ENTERTAINMENT

Monthly Archives: JUNE 2016


Even if Udta Punjab is fiction...
25.06.16 - AMANDEEP SANDHU
Even if Udta Punjab is fiction...



…it is based on a social reality. Knowing how hard it is for filmmakers to fight piracy and recover costs, a week after the release of the film is a good time to look at what it gets right and what it does not

Throughout the 149 minutes, the actors get the acting and the script gets the psychology of Punjab: the bravado and false pride when facing an abyss — Tommy’s conversation in the car with his investor; the denial — Sartaj refusing to accept his brother Balli is an addict; the pecking order in the corrupt police and in society — Pehalwan’s truck; the violence both verbal and physical — the cuss words, songs and beatings; the surface kindness and deep malice — abuse of the migrant girl; the territoriality — of drugs, of fans, over the girl; the hint at the condition of migrant labour — a first in any representation of Punjab.

The scene that makes for deeper reading is the beginning of the last sequence at the outhouse in Sultanpur. Police inspector Jujhar Singh (Manav Vij) is sitting on the chair. In front of him, on the ground, is sitting a bloodied Daljit Dosanjh, his junior Sartaj. Jujhar asks, "Why did you even have my name on the file? We grew up together showing our p**** to each other. I got you your job. Helped you keep it.” The file is the one Sartaj has prepared to give to the Election Commission. It lists the names of the politicians, suppliers, and police officers who are involved in the drug business. Sartaj responds, "It has my name too.” Jujhar asks, "But why?” Sartaj says, "Neither for you, nor for me but for Punjab.” Jujhar flings the hot tea he is holding at Sartaj’s face. Within the next few minutes, Sartaj shoots Jujhar.

Given their masculine childhood rituals, the support in personal and professional life, the bond between Sartaj and Jujhar, their relationship is of brothers. The question the scene raises is: What is Punjab? Is Punjab a land? Is Punjab a bond? Is Punjab a vision for which Sartaj is willing to let go of his brother, even implicate himself? Punjab’s history goes back more than 3,000 years. In this period it has seen countless kings. It has fought many battles alone. It has formed and seen tribal societies, monarchies, empires, colonial masters, and now democracy. If Punjab is a value, a shared sense of culture and future, the value has changed depending on the ruler’s whims and fancies. Punjab’s sense of trust — the glue that helps create and hold societies and systems — has been, and is, the biggest casualty amidst these immense battles and churning. What then is the value system of Punjab?

Where does a Punjabi place his or her loyalty? The norm in Punjab is to place it in the immediate family, often at the cost of the larger society. Now drugs are no longer an abstraction, the deep rupture has entered homes. The vestibule of trust is broken. That is why, by betraying the senior policeman, in favour of a dream for a better Punjab, Sartaj breaks an unwritten rule. The film tells us: if we want to see Punjab rise from its hallucinatory stupor, this fratricide is now essential.

However, what is worrisome is what the film does to the real war on drugs that doctors, healthcare workers, addicts and families are fighting on the ground. One of the biggest weapons in this fight is an Oral Substitution Therapy (OST) drug called Buprenorphine. Punjab’s anti-drug champions are fighting a hard battle with the government over this regulated drug. Current rules are that staff in de-addiction centres has to administer it personally to recovering addicts. When administered under prescription, Buprenorphine creates a withdrawal from heroin and itself does not lead to a progressive addiction.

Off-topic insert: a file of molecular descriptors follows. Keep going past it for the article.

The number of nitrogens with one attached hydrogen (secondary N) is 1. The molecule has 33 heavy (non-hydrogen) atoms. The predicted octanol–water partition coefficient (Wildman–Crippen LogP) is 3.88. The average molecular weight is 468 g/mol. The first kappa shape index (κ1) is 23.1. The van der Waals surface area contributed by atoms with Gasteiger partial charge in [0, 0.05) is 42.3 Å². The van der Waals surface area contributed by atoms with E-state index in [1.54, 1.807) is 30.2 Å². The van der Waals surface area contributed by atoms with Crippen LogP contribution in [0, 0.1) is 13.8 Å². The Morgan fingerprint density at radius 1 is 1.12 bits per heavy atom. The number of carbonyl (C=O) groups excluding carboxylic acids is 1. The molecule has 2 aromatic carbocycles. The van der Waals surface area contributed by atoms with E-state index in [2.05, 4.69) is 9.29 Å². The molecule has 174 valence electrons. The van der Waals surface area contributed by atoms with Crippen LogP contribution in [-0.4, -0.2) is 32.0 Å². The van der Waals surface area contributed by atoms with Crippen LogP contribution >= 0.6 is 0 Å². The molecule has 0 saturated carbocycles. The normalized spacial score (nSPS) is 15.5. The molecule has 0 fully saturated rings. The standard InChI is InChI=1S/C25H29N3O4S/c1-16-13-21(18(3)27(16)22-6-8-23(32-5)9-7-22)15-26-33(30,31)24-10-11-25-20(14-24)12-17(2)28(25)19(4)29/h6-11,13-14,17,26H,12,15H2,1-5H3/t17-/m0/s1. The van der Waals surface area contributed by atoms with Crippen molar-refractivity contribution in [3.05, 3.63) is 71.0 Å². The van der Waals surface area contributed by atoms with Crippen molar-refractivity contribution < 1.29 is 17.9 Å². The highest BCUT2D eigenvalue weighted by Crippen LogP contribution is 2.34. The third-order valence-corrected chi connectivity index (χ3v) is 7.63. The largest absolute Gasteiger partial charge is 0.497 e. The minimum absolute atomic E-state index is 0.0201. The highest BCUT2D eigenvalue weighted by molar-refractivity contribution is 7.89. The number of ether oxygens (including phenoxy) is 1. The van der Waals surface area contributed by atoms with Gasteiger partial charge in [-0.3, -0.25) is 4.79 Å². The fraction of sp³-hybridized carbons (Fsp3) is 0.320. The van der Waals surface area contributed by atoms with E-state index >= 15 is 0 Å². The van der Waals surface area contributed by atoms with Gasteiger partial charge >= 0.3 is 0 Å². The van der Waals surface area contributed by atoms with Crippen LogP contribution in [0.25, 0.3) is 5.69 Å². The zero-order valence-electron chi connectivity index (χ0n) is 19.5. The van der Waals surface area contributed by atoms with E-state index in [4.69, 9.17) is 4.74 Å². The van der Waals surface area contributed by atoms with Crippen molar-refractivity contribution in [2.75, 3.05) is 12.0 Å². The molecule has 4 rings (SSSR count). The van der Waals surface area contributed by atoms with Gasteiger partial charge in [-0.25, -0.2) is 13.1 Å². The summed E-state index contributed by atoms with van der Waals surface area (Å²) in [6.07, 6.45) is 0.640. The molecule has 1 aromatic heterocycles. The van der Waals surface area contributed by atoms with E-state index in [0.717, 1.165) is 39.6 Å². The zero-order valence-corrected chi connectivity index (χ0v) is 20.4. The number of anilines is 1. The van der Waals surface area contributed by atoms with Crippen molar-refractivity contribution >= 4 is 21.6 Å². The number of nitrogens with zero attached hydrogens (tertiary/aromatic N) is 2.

Many a time, users and staff have complained how in between a de-addiction cycle the government cuts off the supply of the drug. It reaches the black market, where — in a complete twist to its original function — it sells as an alternative to heroin.

The doctor informs Sartaj that fake drug manufacturers are mixing this drug with another regulated drug called Phenylephrine to create a deadly concoction for consumption. This unduly stigmatises the good drug. The practical flip side is that henceforth when doctors prescribe Buprenorphine to addicts as an OST, the patients would be wary of it. The scriptwriters could have used any other chemical name, like they did with Phenylephrine, which is a placebo. I checked with psychiatrists in the State who told me that no doubt the pharmaceutical industry produces concoctions, but they have never seen a concoction like Chaand, which uses Buprenorphine.

A film which proclaims to be in favour of the war on drugs ends up not only demonising the good drug but also solving the issue of the drug network too simplistically. The sleuth mission, the rescue mission, the gunfights, the haunting romance of ‘ik kudi’ all seem nice in a film. However, the movie shows a very simplistic underside of Punjab as a drug-afflicted society where the war on drugs is stuck. One aspect is the blatant misuse of the Narcotic Drugs and Psychotropic Substances Act by the police and administration. There are others. Sadly, in spite of the filmmakers’ best intentions, it is because of representations like these that Punjab continues to stand alone in its adversities.

Amandeep Sandhu, author of Roll of Honour, is currently writing a book on Punjab
 
(Courtesy : Thehindubusinessline.com)




[home] 1-3 of 3


Comment

your name*

email address*

comments*
You may use these HTML tags:<p> <u> <i> <b> <strong> <del> <code> <hr> <em> <ul> <li> <ol> <span> <div>

verification code*
 



Women’s panel demands apology from Salman Khan for ‘raped woman’ comment
21.06.16 -
Women’s panel demands apology from Salman Khan for ‘raped woman’ comment



Bollywood superstar Salman Khan has landed himself in yet another controversy. The National Commission for Women (NCW) has demanded apology within seven days from Salman Khan who said he felt "like a raped woman” during his upcoming film Sultan’s rigorous shooting schedule, reports said on Tuesday.